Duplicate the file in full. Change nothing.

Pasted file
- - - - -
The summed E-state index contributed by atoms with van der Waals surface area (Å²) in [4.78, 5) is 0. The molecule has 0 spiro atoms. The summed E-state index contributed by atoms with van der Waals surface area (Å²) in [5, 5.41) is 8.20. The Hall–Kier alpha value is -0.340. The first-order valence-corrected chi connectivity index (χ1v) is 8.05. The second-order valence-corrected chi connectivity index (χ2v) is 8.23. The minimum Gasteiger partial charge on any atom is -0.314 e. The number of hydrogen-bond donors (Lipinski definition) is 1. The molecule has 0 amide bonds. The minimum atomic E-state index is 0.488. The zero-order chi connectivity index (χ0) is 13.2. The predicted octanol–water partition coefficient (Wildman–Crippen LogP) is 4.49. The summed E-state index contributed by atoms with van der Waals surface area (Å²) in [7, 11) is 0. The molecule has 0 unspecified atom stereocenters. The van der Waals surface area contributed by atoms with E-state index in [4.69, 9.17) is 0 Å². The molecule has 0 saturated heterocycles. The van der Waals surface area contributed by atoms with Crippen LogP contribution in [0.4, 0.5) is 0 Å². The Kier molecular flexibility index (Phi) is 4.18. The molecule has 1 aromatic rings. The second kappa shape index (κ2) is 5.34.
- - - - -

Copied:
The summed E-state index contributed by atoms with van der Waals surface area (Å²) in [4.78, 5) is 0. The molecule has 0 spiro atoms. The summed E-state index contributed by atoms with van der Waals surface area (Å²) in [5, 5.41) is 8.20. The Hall–Kier alpha value is -0.340. The first-order valence-corrected chi connectivity index (χ1v) is 8.05. The second-order valence-corrected chi connectivity index (χ2v) is 8.23. The minimum Gasteiger partial charge on any atom is -0.314 e. The number of hydrogen-bond donors (Lipinski definition) is 1. The molecule has 0 amide bonds. The minimum atomic E-state index is 0.488. The zero-order chi connectivity index (χ0) is 13.2. The predicted octanol–water partition coefficient (Wildman–Crippen LogP) is 4.49. The summed E-state index contributed by atoms with van der Waals surface area (Å²) in [7, 11) is 0. The molecule has 0 unspecified atom stereocenters. The van der Waals surface area contributed by atoms with E-state index in [4.69, 9.17) is 0 Å². The molecule has 0 saturated heterocycles. The van der Waals surface area contributed by atoms with Crippen LogP contribution in [0.4, 0.5) is 0 Å². The Kier molecular flexibility index (Phi) is 4.18. The molecule has 1 aromatic rings. The second kappa shape index (κ2) is 5.34.